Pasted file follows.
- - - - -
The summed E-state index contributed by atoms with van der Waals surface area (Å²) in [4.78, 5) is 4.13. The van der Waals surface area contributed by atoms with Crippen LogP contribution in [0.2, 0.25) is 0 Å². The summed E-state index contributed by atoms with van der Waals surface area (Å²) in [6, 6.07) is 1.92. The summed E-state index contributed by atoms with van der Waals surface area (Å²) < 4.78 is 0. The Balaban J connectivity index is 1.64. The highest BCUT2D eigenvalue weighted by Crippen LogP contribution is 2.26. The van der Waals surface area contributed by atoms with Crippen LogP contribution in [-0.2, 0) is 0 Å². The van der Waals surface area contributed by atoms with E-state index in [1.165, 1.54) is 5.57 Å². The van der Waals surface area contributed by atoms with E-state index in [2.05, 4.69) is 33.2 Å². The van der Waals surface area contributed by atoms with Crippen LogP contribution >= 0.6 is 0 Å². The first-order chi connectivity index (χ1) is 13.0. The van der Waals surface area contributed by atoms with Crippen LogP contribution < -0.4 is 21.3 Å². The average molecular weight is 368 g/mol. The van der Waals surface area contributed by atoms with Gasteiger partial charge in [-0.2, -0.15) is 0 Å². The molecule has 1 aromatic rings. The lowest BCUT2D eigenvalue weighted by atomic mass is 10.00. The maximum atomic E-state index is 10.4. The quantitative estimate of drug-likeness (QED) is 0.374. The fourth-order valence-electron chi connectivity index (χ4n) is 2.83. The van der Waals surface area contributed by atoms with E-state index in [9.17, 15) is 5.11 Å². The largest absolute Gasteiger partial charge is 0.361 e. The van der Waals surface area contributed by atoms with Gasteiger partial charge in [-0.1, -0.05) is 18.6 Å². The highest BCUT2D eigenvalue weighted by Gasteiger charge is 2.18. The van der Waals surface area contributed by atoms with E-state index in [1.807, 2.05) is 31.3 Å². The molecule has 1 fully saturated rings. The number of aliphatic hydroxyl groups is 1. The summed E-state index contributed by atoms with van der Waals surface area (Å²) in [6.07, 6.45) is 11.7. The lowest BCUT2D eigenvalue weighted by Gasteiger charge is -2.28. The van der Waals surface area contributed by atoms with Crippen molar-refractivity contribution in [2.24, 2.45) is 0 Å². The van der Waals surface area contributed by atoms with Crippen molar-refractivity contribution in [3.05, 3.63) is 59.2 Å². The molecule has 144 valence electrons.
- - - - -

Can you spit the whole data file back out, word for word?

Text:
The summed E-state index contributed by atoms with van der Waals surface area (Å²) in [4.78, 5) is 4.13. The van der Waals surface area contributed by atoms with Crippen LogP contribution in [0.2, 0.25) is 0 Å². The summed E-state index contributed by atoms with van der Waals surface area (Å²) in [6, 6.07) is 1.92. The summed E-state index contributed by atoms with van der Waals surface area (Å²) < 4.78 is 0. The Balaban J connectivity index is 1.64. The highest BCUT2D eigenvalue weighted by Crippen LogP contribution is 2.26. The van der Waals surface area contributed by atoms with Crippen LogP contribution in [-0.2, 0) is 0 Å². The van der Waals surface area contributed by atoms with E-state index in [1.165, 1.54) is 5.57 Å². The van der Waals surface area contributed by atoms with E-state index in [2.05, 4.69) is 33.2 Å². The van der Waals surface area contributed by atoms with Crippen LogP contribution >= 0.6 is 0 Å². The first-order chi connectivity index (χ1) is 13.0. The van der Waals surface area contributed by atoms with Crippen LogP contribution < -0.4 is 21.3 Å². The average molecular weight is 368 g/mol. The van der Waals surface area contributed by atoms with Gasteiger partial charge in [-0.2, -0.15) is 0 Å². The molecule has 1 aromatic rings. The lowest BCUT2D eigenvalue weighted by atomic mass is 10.00. The maximum atomic E-state index is 10.4. The quantitative estimate of drug-likeness (QED) is 0.374. The fourth-order valence-electron chi connectivity index (χ4n) is 2.83. The van der Waals surface area contributed by atoms with E-state index in [9.17, 15) is 5.11 Å². The largest absolute Gasteiger partial charge is 0.361 e. The van der Waals surface area contributed by atoms with Gasteiger partial charge in [-0.1, -0.05) is 18.6 Å². The highest BCUT2D eigenvalue weighted by Gasteiger charge is 2.18. The van der Waals surface area contributed by atoms with E-state index in [1.807, 2.05) is 31.3 Å². The molecule has 1 fully saturated rings. The number of aliphatic hydroxyl groups is 1. The summed E-state index contributed by atoms with van der Waals surface area (Å²) in [6.07, 6.45) is 11.7. The lowest BCUT2D eigenvalue weighted by Gasteiger charge is -2.28. The van der Waals surface area contributed by atoms with Crippen molar-refractivity contribution in [2.24, 2.45) is 0 Å². The van der Waals surface area contributed by atoms with Crippen molar-refractivity contribution in [3.05, 3.63) is 59.2 Å². The molecule has 144 valence electrons.